Re: Re: Log[x]//TraditionalForm

*To*: mathgroup at smc.vnet.net*Subject*: [mg96338] Re: [mg96302] Re: Log[x]//TraditionalForm*From*: peter <plindsay.0 at gmail.com>*Date*: Thu, 12 Feb 2009 06:33:01 -0500 (EST)*References*: <200902031132.GAA00303@smc.vnet.net>

I prefer Sin to Log anyway, its funkier. Peter 2009/2/11 Kevin J. McCann <Kevin.McCann at umbc.edu>: > I generally prefer "log" rather than "ln" in my notes, because "ln" > looks too much like "1n", i.e. one-n, and I find that I often have to > reread stuff that uses ln. Maybe I am just old or something, but "log" > is easier for my brain/visual cortex to translate. > > Kevin > > David Park wrote: >> When I was studying electrical engineering, we had a well known professor, >> Ernst A. Guillemin. He always used 'p' to stand for complex frequency as did >> many other authors. But then some professional electrical engineering >> society decreed that 'p' must always be used for complex frequency. This >> attempted coercion made him angry and from then on he always used 's', >> taking much of the profession with him. >> >> Mathematical symbols are always arbitrary and the only important thing is >> that a book or application make explicit the meaning of the symbols used. >> And Mathematica does make clear how Log is used. Presumably, the reader or >> user will know what he wants. >> >> >> David Park >> djmpark at comcast.net >> http://home.comcast.net/~djmpark/ >> >> >> >> >> From: peter [mailto:plindsay.0 at gmail.com] >> >> >> not being a very advanced person myself, and only being an engineer, I >> have to admit to thinking that ln was the correct name for natural >> log. Thank god I've been put right on this. >> >> regards >> >> Peter >> >> 2009/2/6 Murray Eisenberg <murray at math.umass.edu>: >>> So far as I have seen, almost any recently published, high-selling >>> textbook in calculus -- as distinct from advanced calculus or analysis >>> -- aimed at the U.S. market uses ln rather than log for the natural >>> logarithm. >>> >>> No wonder students are confused when they go on to a more advanced >>> course and suddenly it's log, not ln. >>> >>> Then of course there's the issue that computer scientists often use log >>> to mean base-2 log. >>> >>> Andrzej Kozlowski wrote: >>>> Tthe notation ln seems to have become essentially extinct since the >>>> disappearance of slide rules. It fact, was almost never used in books >>>> on analysis or calculus aimed at mathematicians. I have just checked and >>>> Dieudonne, Foundations of Modern Analysis, published in 1969 uses log, >>>> Apostol, Calculus, published in 1967 uses log, Rudin, "Principles of >>>> Modern Analysis", published in 1964 uses L after remarking that "the >>>> usual notation is, of corse, log"), Rudin "Real and complex analysis", >>>> published in 1970 uses (naturally) log. Of 5 books that I have looked >>>> at only one, Fichtenholtz - A course of differential and integral >>>> calculus (in Russian) published in 1966 uses ln, which is presumably >>>> because it was aimed at engineers, who in those days still used slide >>>> rules (at least in Russia). (In spite of that, it is still a rather >>>> good book). >>>> >>>> Andrzej Kozlowski >>>> >>>> >>>> On 4 Feb 2009, at 11:18, Murray Eisenberg wrote: >>>> >>>>> No, in mathematics log x or log(x) is a perfectly acceptable, perhaps >>>>> the predominant, notation for the base-e, natural logarithm. >>>>> >>>>> In calculus books, ln x or ln(x) is typically used for that -- so as >>>>> not to confuse students who were taught that log means the base-10 >>>>> logarithm. >>>>> >>>>> O.T.: P.S. M.I.T. has an all-male a cappella singing group named the >>>>> "Logarhythms". >>>>> >>>>> slawek wrote: >>>>>> The natural logarithm function in "traditional form" in Mathematica >>>>>> (version >>>>>> 6.0.2.0) >>>>>> >>>>>> Log[x]//TraditionalForm >>>>>> log(x) >>>>>> >>>>>> This is "not a bug but a feature", but in mathematics the natural >>>>>> logarithm >>>>>> is just ln(x) or even ln x. >>>>>> The true traditional notation use log for decimal logarithm, ln for >>>>>> natural >>>>>> logarithm, lb for binary logarithm, and >>>>>> log_{b}x for logarithm with base b. Unfortunatelly in most computer >>>>>> programs (see FORTRAN) LOG >>>>>> stands for natural logarithm (an exception is Pascal). >>>>>> >>>>>> Nevertheless, how to force to use ln(x) instead log(x) ? >>>>>> >>>>>> The brute way is use /.Log->ln//TraditionalForm. >>>>>> >>>>>> Is any more elegant way to do this? >>>>>> >>>>>> slawek >>>>>> >>>>>> >>>>> -- >>>>> Murray Eisenberg murray at math.umass.edu >>>>> Mathematics & Statistics Dept. >>>>> Lederle Graduate Research Tower phone 413 549-1020 (H) >>>>> University of Massachusetts 413 545-2859 (W) >>>>> 710 North Pleasant Street fax 413 545-1801 >>>>> Amherst, MA 01003-9305 >>>>> >>>> >>> -- >>> Murray Eisenberg murray at math.umass.edu >>> Mathematics & Statistics Dept. >>> Lederle Graduate Research Tower phone 413 549-1020 (H) >>> University of Massachusetts 413 545-2859 (W) >>> 710 North Pleasant Street fax 413 545-1801 >>> Amherst, MA 01003-9305 >>> >>> >> >> >> > >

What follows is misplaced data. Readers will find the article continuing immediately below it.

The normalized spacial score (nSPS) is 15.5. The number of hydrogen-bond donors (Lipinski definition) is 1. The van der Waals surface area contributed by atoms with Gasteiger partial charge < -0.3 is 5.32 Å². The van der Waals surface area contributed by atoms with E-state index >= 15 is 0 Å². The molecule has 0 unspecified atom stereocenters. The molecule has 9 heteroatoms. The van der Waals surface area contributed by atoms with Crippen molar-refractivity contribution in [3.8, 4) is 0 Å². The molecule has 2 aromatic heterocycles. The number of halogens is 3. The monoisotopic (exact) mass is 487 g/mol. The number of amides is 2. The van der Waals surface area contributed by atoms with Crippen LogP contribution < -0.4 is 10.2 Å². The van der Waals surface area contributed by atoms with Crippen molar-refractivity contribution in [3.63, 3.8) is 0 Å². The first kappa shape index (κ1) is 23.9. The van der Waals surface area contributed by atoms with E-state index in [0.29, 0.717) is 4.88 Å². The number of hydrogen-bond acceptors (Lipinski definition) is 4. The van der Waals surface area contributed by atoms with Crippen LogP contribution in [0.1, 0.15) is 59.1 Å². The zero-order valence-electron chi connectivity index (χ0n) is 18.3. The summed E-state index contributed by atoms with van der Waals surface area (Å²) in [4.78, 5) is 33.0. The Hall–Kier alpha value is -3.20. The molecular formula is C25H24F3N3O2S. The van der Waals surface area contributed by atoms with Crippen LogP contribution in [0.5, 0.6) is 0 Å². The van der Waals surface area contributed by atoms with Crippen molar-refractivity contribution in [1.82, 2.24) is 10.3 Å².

**References**:**Log[x]//TraditionalForm***From:*"slawek" <human@site.pl>

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**Re: Log[x]//TraditionalForm**

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